If we toughen our hate-speech laws, there’s a risk that critics will be forced underground.
New Zealand already prohibits some hate speech under the Human Rights Act 1993, Section 61, and spells out such offences in Section 131. It is a little restricted because it specifies only exciting hostility or contempt of people on the grounds of colour, race or ethnic origins of that person or persons. You might be able to squeeze religion into a complaint to the Human Rights Commission, but it would be harder to work in such issues as gender and sexuality, although it could be done.
Being an old white man, I’m often offended by derogatory online references to old white men, and I hate that kind of speech, but, even though it touches on issues of age and race, it is not hate speech as such.
In fact, I hate a lot of the opinions voiced on Twitter and in our news media. Some drive me crazy with rage, but I can choose not to follow a twitterer who offends me or read or listen to an annoying columnist.
UK writer Evelyn Beatrice Hall once wrote a line that is often misattributed to Voltaire: “I disapprove of what you say, but I will defend to the death your right to say it.” I apply this principle to any publicly voiced opinion that I hate. It is called the right of free speech, so I grit my teeth and bear it.
Of course, there are limits on free speech and there are already laws that would see you in court for, say, advocating an act of violence against another person, group of people or their property. There are laws in a plethora of categories, such as race, sex and ethnicity, that prevent you discriminating against people in employment, housing and other areas. In short, we are surrounded by a wall of restrictions on free speech, so do we really need to make it taller?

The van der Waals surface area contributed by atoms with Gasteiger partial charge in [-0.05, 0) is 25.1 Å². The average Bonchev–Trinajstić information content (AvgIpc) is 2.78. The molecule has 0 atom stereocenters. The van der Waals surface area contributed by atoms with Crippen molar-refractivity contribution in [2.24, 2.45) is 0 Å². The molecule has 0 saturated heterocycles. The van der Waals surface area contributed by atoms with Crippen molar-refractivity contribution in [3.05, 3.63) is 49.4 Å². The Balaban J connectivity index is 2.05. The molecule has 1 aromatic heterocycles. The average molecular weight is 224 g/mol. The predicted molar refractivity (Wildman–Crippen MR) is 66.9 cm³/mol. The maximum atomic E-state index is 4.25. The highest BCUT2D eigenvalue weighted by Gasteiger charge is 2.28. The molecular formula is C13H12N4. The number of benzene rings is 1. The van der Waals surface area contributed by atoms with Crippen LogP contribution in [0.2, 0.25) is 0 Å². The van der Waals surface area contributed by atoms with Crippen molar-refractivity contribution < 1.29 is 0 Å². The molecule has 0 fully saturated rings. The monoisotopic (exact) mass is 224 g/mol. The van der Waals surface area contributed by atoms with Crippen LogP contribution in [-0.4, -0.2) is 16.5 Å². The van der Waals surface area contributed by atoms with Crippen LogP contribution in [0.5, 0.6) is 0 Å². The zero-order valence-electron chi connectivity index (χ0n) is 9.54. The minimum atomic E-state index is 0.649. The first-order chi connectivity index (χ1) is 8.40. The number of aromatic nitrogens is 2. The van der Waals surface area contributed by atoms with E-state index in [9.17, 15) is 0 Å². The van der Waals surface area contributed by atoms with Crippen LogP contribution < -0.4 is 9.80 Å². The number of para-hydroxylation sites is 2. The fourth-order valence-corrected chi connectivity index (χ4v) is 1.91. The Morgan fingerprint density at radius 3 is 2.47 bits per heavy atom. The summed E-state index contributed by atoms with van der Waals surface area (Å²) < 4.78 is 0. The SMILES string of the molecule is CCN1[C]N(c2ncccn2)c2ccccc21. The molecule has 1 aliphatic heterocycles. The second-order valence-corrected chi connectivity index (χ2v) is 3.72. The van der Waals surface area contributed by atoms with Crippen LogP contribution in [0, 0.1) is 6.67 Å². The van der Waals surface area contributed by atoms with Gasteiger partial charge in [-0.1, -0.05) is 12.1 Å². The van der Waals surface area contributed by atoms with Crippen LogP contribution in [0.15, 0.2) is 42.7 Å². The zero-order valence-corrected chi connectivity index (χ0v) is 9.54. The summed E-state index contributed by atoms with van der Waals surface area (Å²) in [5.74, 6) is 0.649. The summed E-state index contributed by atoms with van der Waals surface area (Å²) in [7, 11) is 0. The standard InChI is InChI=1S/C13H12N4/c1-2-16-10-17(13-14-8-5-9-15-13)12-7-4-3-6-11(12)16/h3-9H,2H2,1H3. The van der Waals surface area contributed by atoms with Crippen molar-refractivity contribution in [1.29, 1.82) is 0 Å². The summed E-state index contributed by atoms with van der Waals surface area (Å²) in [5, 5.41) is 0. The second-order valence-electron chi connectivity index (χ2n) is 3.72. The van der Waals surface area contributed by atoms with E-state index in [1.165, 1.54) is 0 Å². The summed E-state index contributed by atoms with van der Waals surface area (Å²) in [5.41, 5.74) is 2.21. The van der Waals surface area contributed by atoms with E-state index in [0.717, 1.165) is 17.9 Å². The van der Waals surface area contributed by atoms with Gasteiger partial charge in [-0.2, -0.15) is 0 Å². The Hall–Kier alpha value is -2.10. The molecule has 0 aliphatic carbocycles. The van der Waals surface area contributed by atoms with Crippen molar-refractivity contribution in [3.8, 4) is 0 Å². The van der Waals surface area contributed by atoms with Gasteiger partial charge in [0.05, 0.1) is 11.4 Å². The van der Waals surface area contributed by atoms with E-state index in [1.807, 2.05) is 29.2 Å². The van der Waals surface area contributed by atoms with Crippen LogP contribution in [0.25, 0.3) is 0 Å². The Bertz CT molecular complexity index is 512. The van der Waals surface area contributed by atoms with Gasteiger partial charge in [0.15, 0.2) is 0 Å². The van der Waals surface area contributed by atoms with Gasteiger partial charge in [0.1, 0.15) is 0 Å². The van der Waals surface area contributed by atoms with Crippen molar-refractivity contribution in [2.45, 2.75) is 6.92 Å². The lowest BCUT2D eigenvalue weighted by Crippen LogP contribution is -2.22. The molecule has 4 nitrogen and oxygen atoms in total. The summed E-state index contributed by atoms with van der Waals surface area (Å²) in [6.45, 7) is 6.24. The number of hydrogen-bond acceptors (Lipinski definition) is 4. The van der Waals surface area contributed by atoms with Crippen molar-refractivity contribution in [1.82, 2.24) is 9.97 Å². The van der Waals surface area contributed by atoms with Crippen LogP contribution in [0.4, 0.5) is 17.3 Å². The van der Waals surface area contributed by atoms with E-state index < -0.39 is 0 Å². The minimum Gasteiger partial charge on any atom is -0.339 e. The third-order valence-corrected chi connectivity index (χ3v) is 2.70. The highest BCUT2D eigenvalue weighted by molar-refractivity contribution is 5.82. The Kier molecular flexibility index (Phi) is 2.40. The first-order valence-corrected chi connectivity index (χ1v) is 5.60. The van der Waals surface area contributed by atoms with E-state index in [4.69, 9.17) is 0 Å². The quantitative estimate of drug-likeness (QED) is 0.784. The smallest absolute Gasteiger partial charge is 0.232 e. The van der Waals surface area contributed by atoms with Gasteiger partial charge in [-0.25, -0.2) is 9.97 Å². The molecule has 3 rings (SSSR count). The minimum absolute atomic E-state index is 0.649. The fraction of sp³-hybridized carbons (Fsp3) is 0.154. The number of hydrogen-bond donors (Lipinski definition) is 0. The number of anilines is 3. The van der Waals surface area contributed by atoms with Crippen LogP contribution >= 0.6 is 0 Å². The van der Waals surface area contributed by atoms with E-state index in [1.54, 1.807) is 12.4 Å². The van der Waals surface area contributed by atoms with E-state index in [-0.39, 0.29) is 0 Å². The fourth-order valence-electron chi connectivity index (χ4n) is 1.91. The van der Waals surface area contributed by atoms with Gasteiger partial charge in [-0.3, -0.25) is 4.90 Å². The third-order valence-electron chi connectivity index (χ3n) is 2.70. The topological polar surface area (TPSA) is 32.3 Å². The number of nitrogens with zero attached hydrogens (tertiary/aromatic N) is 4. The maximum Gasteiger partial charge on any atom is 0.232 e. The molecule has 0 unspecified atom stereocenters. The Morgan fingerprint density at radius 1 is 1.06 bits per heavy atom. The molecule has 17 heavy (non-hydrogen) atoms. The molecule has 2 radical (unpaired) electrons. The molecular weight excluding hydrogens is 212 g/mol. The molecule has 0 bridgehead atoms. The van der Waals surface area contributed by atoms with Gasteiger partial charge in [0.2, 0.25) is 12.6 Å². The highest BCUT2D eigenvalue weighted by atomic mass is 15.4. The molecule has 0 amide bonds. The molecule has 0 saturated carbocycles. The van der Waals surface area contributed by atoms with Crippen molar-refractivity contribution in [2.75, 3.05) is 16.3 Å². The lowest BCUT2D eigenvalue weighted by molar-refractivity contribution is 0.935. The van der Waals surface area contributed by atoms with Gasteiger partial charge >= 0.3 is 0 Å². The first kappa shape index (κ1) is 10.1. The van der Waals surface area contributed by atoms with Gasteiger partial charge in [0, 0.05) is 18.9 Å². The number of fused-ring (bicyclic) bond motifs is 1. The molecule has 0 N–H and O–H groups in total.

Many of the advocates of “hate-speech” banning are simply folk who don’t agree with or like what another person is saying. They want to silence a critic or a dissenting voice that they oppose. But there is a real danger in forcing those critics underground. Free speech, such as we have, is a safety valve that can release as much if not more tension than the offending remarks create.
I can’t stand most of the opinions voiced by radio host Mike Hosking, and I like his demeanour even less, but his Newstalk ZB programme is the highest-rating commercial radio in the country. That means hundreds of thousands of people are prepared to listen to him, and so they should if they wish.
The spy agencies are likely to want tougher hate-speech laws if only because the police would then build up records on people worthy of Security Intelligence Service interest.
However, despite that one potential benefit, I strongly object to those who seek to use the recent tragic events in Christchurch to turn off the tap on freedom of expression.
This column was first published in the April 20, 2019 issue of the New Zealand Listener.